Each month, the editors of the Oxford African American Studies Center provide insights into black history and culture by offering specially commissioned featured essays, photo collections, and a selected list of articles to further guide the reader. The September 2006 report explored the contributions of women to American literature. Twice a week we offered articles that expanded on that topic. Below is a recap of September’s look at women in literature.
Angelou’s creative talent and genius cut across many arenas. One of the most celebrated authors in the United States, Angelou writes with an honesty and grace that captures the specificity of growing up a young black girl in the rural South.
Born Marguerite Johnson in St. Louis, Missouri, to Bailey, a doorman and naval dietician, and Vivian, a registered nurse, professional gambler, and rooming house and bar owner, Angelou spent her early years in Long Beach, California. When she was three, her parents divorced, and she and her four-year-old brother, Bailey Jr., were sent to Stamps, Arkansas, to live with their maternal grandmother, Annie Henderson. In I Know Why the Caged Bird Sings, Angelou recalls in vivid detail this lonely and disconcerting journey to Stamps.
Under the watchful and loving gaze of her grandmother, Angelou lived a life defined by staunch Christian values and her grandmother’s unwavering determination, endurance, and resiliency. Owner of the only general store in town, Annie Henderson was a respected and successful businesswoman. During the Great Depression, she provided financial support for several black and white members of the community.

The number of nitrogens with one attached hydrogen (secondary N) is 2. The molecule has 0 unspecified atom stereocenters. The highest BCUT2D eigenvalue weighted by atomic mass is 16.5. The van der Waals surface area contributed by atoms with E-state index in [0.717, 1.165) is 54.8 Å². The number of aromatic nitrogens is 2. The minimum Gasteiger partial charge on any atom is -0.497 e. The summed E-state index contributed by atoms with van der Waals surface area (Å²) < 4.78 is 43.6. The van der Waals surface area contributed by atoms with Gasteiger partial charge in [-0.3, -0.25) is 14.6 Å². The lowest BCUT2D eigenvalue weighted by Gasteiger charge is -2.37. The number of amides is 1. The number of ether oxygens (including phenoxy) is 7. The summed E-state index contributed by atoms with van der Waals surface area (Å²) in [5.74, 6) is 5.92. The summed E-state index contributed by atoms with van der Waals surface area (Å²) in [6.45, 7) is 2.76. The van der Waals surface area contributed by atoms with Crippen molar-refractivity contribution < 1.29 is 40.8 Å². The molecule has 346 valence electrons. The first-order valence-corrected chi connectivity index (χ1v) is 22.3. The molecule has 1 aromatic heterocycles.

In 1936 Angelou and Bailey were sent to St. Louis to live with their mother. Urban city life proved to be a revelatory experience for Angelou. She needed to acclimate herself not only to the bustling metropolis of St. Louis, but also to her maternal family, most importantly her own mother. Like Annie Henderson, Vivian Baxter was a dominant figure in Angelou’s life. In Angelou’s eyes, her mother-in addition to being beautiful, smart, and funny-had a no-nonsense attitude about life and living. As Angelou writes in I Know Why the Caged Bird Sings, “To describe my mother would be to write about a hurricane in its perfect power. Or the climbing, falling colors of a rainbow…. My mother’s beauty literally assailed me.”
Yet Angelou’s time in St. Louis was marked by the most traumatic experience of her life. When she was eight years old, her mother’s boyfriend, Mr. Freeman, raped her. In response to this experience, Angelou refused to speak for several years. In the hopes that change and familiarity would be good for Angelou, she and her brother were sent back to Stamps. With the love and encouragement of her family, but in particular because of the bond she forged with Henderson’s friend, Mrs. Flowers, Angelou eventually reclaimed her voice. Mrs. Flowers encouraged Angelou to discover the power of the written word coupled with the spoken voice to effect change.
In 1940, upon Angelou’s graduation from the Lafayette Training School, where she was at the top of her class, her mother again sent for her and her brother. The children moved to San Francisco. Once again, Angelou advanced in school, and she won a scholarship to attend evening classes at the California Labor School. Studying drama and dance, Angelou began to participate in the art forms that she would soon use to launch her first professional career.
First, however, her father encouraged her to spend the summer in southern California with him and his new fiancée, Dolores Stockland. Her stay in their home ended abruptly after she and Stockland got into a violent altercation, which resulted in Angelou’s running away to live in a junkyard with homeless children for several weeks. The lessons learned during her time with these children would serve as a guiding principle in how she lived her life in later years. As Angelou states in I Know Why the Caged Bird Sings, “Odd that the homeless children, the silt of war frenzy, could initiate me into the brotherhood of man…. The lack of criticism evidenced by our ad hoc community influenced me, and set a tone of tolerance for my life.”